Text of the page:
Human Rights Watch has an excellent Q&A on the demands of international law as they apply to the Israel/Lebanon conflict. HRW is one of the few organizations commenting on this issue which I hold in high esteem, and I think their analysis here is informative and indispensable for evaluating both Israel and Hezbollah as they prosecute this conflict.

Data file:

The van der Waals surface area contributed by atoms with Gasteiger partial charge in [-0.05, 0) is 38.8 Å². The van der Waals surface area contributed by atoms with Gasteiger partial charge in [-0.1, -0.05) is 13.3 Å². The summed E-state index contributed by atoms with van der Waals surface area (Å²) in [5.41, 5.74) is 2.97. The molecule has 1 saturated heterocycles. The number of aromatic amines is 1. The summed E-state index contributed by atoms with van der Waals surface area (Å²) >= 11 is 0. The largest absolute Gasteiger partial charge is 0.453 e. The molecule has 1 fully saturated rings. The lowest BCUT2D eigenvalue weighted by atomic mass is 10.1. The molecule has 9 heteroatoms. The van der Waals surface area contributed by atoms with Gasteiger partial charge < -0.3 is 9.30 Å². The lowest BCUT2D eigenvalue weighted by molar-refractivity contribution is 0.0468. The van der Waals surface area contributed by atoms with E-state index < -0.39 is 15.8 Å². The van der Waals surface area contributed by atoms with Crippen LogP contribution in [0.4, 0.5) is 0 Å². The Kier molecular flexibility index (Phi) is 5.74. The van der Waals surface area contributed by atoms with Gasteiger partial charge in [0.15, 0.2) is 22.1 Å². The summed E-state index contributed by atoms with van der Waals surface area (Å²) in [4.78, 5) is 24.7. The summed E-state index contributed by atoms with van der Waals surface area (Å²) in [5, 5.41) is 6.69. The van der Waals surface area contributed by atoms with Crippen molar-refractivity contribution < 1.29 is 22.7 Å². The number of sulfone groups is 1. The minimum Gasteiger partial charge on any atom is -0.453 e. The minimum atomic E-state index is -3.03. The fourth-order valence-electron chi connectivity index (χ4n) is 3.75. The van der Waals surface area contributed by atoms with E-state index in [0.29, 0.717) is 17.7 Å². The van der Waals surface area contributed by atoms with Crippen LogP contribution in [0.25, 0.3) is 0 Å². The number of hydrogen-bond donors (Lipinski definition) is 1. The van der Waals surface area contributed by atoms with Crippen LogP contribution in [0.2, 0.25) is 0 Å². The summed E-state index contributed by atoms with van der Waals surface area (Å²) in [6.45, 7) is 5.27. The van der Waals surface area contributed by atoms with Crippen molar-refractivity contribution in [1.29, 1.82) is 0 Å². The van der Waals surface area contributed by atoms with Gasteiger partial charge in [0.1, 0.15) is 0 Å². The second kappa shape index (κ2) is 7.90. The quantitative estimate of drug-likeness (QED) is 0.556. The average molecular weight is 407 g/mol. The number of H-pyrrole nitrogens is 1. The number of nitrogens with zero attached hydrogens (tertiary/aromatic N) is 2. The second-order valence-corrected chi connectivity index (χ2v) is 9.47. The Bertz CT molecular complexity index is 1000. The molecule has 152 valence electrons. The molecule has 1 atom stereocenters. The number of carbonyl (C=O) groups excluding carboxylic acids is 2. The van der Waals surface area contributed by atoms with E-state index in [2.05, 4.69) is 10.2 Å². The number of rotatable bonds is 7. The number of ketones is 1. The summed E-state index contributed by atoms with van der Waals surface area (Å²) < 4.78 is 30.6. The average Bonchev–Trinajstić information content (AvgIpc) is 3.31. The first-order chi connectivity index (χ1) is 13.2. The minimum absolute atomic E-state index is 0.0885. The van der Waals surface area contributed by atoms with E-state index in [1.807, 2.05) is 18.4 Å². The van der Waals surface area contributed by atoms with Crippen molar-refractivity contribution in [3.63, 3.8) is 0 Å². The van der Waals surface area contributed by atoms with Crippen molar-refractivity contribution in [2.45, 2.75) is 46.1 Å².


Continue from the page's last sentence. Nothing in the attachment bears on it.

The heads-up is from Taylor Owen, who asks if the international law, as written, is too biased in favor of institutional and state actors and makes it unreasonably difficult to fight an asymmetric war. My answer is that it may be, but unless one can come up with an alternative framework that adequately protects civilians and non-combatants from both a) being deliberately targeted and b) being used as human shields, that might be a harm I have to bite. International law properly focuses itself on the twin concerns of allowing states to defend themselves against aggression or threat, and protecting the human rights of affected parties during the course of battle. I won't say that it does a perfect job, but I do think it is solid enough to demand adherence to until we can find a better one, or unless one can give compelling evidence about why a particular exemption is justified.